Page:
Bipolar radiofrequency ablation, a novel method for focal therapy of prostate cancer, appears a safe and feasible treatment option, according to findings from a pilot study.
First author Ahmet Murat Aydin, MD, urologic oncology fellow at H. Lee Moffitt Cancer Center and Research Institute, Tampa, FL, discussed the study results and their implications in an interview with CancerNetwork®.
CancerNetwork®: First, can you talk about the focal therapy of localized prostate cancer, its rationale and other focal therapy options?
Aydin: Sure. Prostate cancer has a variety of presentations. Low-risk localized prostate cancer (PCa) is usually clinically insignificant and shows a very favorable prognosis. In fact, overtreatment of low-risk localized PCa is associated with quality of life issues without any survival benefit. In 2016, the Protect Trial from the UK demonstrated that active surveillance was comparable to surgery and radiotherapy in terms of cancer-specific survival for low-risk localized PCa. However, about 10% of men on active surveillance still undergo definitive radical treatment each year. Pathological disease progression, PSA increase and patient choice are major drivers of demand for radical treatment. In this regard, focal therapy can provide an optimal control and minimize adverse events associated with radical treatment at the same time. So far, six different focal therapy modality were used for PCa: cryotherapy, high-intensity focused ultrasound, photodynamic therapy, laser interstitial thermotherapy, brachytherapy, and irreversible electroporation.
Can you please provide a little background on the novel treatment modality you assessed in this pilot study?
Focal bipolar radiofrequency ablation (fRFA) is a novel treatment modality which was never tested in PCa before. In our pilot study, we treated the patients with ENCAGE™ fRFA system (Trod Medical® Bradenton, FL). It has a unique design with its radio frequency-based helical ablation probe confining the electrical field between the bipolar electrodes and limiting the spread of energy beyond the destruction zone. Prior to the fRFA, all patients were evaluated with multiparametric prostate MRI and they underwent transperineal mapping prostate biopsy to identify cancerous sites. The fRFA were carried out under general anesthesia and transrectal ultrasound guidance. We ablated both cancer lesions, the 3-mm surrounding margins of normal tissue as well as non-index cancerous lesions in multifocal tumors.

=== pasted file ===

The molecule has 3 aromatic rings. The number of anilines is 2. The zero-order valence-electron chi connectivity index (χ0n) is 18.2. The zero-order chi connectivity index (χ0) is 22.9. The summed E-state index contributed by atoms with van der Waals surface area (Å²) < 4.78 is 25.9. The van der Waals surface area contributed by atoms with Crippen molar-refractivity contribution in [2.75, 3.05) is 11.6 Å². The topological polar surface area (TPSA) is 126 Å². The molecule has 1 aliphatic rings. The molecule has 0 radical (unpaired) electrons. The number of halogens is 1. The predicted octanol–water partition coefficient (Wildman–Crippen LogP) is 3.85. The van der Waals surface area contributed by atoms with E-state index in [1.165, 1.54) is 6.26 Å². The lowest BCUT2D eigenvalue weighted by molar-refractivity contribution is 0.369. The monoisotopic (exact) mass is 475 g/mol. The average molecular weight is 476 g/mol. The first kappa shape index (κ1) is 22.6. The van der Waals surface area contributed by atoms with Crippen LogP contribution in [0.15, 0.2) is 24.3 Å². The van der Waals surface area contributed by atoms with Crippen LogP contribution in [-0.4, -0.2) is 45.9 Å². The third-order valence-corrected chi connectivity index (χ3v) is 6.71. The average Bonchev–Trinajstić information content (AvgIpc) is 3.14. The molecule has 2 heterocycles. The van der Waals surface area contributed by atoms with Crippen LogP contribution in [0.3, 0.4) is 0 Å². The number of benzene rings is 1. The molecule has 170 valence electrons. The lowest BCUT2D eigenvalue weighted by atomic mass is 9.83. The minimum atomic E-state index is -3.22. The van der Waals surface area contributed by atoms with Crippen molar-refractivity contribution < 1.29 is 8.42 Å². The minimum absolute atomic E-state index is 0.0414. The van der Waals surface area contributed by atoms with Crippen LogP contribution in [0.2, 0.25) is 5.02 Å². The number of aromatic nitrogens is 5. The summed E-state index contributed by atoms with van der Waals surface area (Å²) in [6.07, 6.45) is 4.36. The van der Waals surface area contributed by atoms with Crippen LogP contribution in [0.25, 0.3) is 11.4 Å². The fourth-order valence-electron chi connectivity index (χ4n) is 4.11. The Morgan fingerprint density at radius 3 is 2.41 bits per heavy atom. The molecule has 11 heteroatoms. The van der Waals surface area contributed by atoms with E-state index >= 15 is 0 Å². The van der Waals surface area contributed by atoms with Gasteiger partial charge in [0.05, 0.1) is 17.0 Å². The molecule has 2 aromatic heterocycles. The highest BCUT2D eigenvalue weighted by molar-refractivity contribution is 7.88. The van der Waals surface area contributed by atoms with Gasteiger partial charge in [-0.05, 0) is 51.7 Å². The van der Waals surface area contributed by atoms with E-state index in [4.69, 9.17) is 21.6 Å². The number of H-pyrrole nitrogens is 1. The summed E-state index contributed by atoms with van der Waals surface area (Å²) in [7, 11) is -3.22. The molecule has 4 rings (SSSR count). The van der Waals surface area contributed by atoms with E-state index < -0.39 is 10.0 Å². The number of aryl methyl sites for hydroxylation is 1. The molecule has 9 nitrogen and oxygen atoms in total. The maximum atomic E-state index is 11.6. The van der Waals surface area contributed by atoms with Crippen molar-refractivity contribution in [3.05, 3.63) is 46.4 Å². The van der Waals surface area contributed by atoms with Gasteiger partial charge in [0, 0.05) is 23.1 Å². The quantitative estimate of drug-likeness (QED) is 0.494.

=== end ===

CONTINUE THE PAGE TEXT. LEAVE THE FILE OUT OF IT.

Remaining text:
What was the design of this study?
At Moffitt Cancer Center we conducted two subsequent prospective pilot trials between 2011 and 2017. We treated 10 patients with fRFA. All patients had cT1c PCa. Gleason score was less than 8 and PSA level was less than 10 ng/mL in all treated patients. We excluded patients with a prostate volume larger than 60 cc. Our goal was to evaluate treatment-related adverse events, quality of life and negative biopsy rate at 6 months after fRFA procedure.
What were the main findings of this pilot study and their potential significance?